The Sampo: Artifact or Artifice?

One of the uniquely Finnish artifacts is the Sampo, although its symbology partakes of the universal concept of the Sacred Tree. It is a cosmological metaphor for the stellar dome centered upon the Polestar and, at the same time, a kind of Magic Mill capable of producing wealth. The Sampo is a model of the cosmos directly springing from the traditions of Siberian mythology, which has many features in common with Finnish myth: the cosmic axis, shamanic journeys to the Polestar (the Nail of the North), the Sacred Tree with three, seven, or nine levels, the shaman's tent with its central pole and the starry "ciphered cover." The Polestar was the universal cosmic axis of these circumpolar schemes, but the Sampo is uniquely Finnish. Surviving through the archaic surges of historical migrations, relayed from generation to generation by word of mouth alone, its details transforming in the slow-pass of ages, the Sampo's conceptual antecedents travelled across the Siberian tundra from Central Asia thousands of years ago. But in the Finnish legends, its true nature is shrouded. And yet myth has a way of preserving the essence of ancient knowledge.

The Theft of the Sampo episode is believed by many scholars to be the oldest core of Finnish mythology. In its deepest meaning, the Theft of the Sampo is about the upsetting of the celestial frame, the removal of the celestial center to another place, and the beginning of a new World Age. This idea, clearly present in the "Theft of the Sampo" story presented below, is tantamount to saying that the Polestar moves. The Polestar does move; a slow wobbling of the earth's axis in a cycle of 26,000 years is the foundation of the concept of astrological ages. Each age delineates different chapters in the development of humanity. Modern astronomy calls this phenomenon the precession of the equinoxes. This arcane astronomical fact is at the core of the ancient concept of World Ages. Could this astronomical knowledge be hidden in the ancient legends of Finland?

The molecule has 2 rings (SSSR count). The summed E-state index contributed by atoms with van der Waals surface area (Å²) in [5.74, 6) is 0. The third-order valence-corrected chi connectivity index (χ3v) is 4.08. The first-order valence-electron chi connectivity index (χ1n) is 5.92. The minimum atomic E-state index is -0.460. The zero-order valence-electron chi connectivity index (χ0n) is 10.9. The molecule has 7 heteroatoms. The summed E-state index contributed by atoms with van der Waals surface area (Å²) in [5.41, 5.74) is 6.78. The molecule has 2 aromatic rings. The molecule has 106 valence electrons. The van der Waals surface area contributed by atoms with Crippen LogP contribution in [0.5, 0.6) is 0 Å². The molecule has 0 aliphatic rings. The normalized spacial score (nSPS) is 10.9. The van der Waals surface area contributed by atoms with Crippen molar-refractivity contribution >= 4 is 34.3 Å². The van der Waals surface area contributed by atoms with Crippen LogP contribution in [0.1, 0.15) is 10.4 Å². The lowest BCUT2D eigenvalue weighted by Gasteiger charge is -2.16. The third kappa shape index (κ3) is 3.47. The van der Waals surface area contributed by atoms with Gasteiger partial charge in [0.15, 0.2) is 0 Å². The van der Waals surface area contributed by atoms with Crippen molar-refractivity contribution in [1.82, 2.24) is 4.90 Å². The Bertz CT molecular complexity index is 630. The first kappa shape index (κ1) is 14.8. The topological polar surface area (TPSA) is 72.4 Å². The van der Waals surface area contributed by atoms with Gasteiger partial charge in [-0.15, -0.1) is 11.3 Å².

Studies detailing connections between Central Asia and the Sampo metaphor, Finnish culture and language, include Emil Nestor Setälä's Sammon Arvoitus (The Riddle of the Sampo), (Helsinki, Finland: Otava Publishing, 1932), Uno Harva's Suomalaisten Muinaisusko (Helsinki, Finland: Werner Söderström Osakeyhtiö, 1948) and Uno Harva's Sammon Ryöstö (The Theft of the Sampo) (Helsinki, Finland: Werner Söderström Osakeyhtiö, 1943). The theories of these prominent Finnish scholars are summarized by Juha Pentikäinen in english in his Kalevala Mythology (Bloomington, Indiana: Indiana University Press, 1989). Other books which discuss ancient knowledge of the precession of the stellar frame include Hamlet's Mill: An Essay on Myth and the Frame of Time (Boston, Mass: Gambit, 1969), by Giorgio de Santillana and Hertha von Dechend and Joseph Campbell's The Inner Reaches of Outer Space (New York: Harper & Row, 1986). Mircea Eliade (Shamanism, Princeton University Press, Bollingen Series LXXVI, 1964) and Uno Harva (Finno-Ugric and Siberian Mythology, Norwood, Massachusetts: Plimpton Press, 1927) both explore Eurasian shamanistic cosmologies which clearly resemble the Finnish Sampo concept. Another major branch of this Central Asian tradition is the Bön-po religion of Tibet and Tibetan Mysticism in general.